A key measure of manufacturing activity in the Philadelphia region surged unexpectedly in February, fueling optimism about the health of the industrial sector at the start of 2017.
The Philadelphia Federal Reserve Bank manufacturing survey rose to 43.3 in February, following an increase to 23.6 the previous month. That was the highest level since 2011. Analysts in a median estimate forecast a sharp decline to 18.5.
A reading above zero indicates a net share of respondents saw improvements in overall business activity. The index has been in positive territory since last July.
The index for current new orders rose 12 points this month, while the gauge of shipments accelerated eight points. Both delivery times and unfilled orders remained positive for the fourth consecutive month.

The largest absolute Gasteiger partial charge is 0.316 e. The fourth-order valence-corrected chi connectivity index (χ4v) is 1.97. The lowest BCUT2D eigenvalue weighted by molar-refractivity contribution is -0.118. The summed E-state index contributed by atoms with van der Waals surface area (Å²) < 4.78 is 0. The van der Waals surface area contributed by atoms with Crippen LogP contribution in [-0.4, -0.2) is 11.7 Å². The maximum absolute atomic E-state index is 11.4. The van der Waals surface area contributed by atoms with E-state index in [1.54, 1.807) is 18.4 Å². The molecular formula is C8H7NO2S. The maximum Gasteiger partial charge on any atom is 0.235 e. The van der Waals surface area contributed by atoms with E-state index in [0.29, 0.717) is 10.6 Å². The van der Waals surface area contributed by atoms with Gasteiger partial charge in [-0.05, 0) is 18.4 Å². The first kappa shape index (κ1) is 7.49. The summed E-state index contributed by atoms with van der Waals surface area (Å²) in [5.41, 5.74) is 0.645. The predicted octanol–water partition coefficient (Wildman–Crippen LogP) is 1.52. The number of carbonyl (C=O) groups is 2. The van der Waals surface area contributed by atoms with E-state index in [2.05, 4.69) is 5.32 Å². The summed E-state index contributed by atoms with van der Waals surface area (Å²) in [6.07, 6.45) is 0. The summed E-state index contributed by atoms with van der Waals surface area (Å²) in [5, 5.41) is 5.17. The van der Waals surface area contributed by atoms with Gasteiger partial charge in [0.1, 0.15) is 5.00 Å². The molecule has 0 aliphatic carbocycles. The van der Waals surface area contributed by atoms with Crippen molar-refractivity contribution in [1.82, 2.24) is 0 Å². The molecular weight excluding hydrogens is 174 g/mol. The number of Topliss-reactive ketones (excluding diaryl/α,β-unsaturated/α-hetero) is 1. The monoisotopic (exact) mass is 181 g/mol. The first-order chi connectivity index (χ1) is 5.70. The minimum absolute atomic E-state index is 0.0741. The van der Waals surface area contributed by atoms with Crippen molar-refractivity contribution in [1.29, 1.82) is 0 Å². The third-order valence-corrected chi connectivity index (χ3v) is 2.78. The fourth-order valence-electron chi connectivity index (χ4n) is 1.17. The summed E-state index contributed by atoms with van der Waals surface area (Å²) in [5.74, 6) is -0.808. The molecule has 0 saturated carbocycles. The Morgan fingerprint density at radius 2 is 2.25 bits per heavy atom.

Confidence in the factory sector waned on Wednesday after the Federal Reserve reported a surprise drop in industrial output last month. Industrial production, a broad measure of factory output that includes manufacturers, miners and utilities providers, slipped 0.3% from December. However, a closer look at the numbers showed that utilities was the lone contributor to the decline, as output in manufacturing and mining rose 0.2% and 2.8%, respectively.
America’s manufacturing sector, which accounts for roughly 12% GDP, has been hit hard by globalization. President Donald Trump has vowed to bring manufacturing back to American soil by negotiating shrewd trade deals with low-cost producers. After coming to power, the President wasted little time issuing executive orders withdrawing the United States from the Trans-Pacific Partnership (TPP) and vowing to renegotiate the North American Free Trade Agreement (NAFTA), which has governed trade between the U.S., Canada and Mexico since 1994.